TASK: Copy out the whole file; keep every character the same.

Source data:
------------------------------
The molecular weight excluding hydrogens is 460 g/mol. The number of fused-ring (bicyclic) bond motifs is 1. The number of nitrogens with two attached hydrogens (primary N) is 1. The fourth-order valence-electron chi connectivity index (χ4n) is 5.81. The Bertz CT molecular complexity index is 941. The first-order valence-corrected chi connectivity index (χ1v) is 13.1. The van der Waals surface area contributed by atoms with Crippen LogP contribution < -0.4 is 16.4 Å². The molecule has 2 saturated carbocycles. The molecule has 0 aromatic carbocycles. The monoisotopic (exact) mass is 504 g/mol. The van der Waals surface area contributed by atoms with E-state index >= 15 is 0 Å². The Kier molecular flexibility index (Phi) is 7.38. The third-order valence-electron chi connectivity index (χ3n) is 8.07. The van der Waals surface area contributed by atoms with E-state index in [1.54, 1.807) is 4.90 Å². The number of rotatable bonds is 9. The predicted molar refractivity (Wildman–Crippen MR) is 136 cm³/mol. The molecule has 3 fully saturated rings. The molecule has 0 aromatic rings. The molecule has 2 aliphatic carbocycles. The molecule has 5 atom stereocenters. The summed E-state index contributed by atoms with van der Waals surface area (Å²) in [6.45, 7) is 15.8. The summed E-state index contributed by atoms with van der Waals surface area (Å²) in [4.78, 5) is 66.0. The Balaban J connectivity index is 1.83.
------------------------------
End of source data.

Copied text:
The molecular weight excluding hydrogens is 460 g/mol. The number of fused-ring (bicyclic) bond motifs is 1. The number of nitrogens with two attached hydrogens (primary N) is 1. The fourth-order valence-electron chi connectivity index (χ4n) is 5.81. The Bertz CT molecular complexity index is 941. The first-order valence-corrected chi connectivity index (χ1v) is 13.1. The van der Waals surface area contributed by atoms with Crippen LogP contribution < -0.4 is 16.4 Å². The molecule has 2 saturated carbocycles. The molecule has 0 aromatic carbocycles. The monoisotopic (exact) mass is 504 g/mol. The van der Waals surface area contributed by atoms with E-state index >= 15 is 0 Å². The Kier molecular flexibility index (Phi) is 7.38. The third-order valence-electron chi connectivity index (χ3n) is 8.07. The van der Waals surface area contributed by atoms with E-state index in [1.54, 1.807) is 4.90 Å². The number of rotatable bonds is 9. The predicted molar refractivity (Wildman–Crippen MR) is 136 cm³/mol. The molecule has 3 fully saturated rings. The molecule has 0 aromatic rings. The molecule has 2 aliphatic carbocycles. The molecule has 5 atom stereocenters. The summed E-state index contributed by atoms with van der Waals surface area (Å²) in [6.45, 7) is 15.8. The summed E-state index contributed by atoms with van der Waals surface area (Å²) in [4.78, 5) is 66.0. The Balaban J connectivity index is 1.83.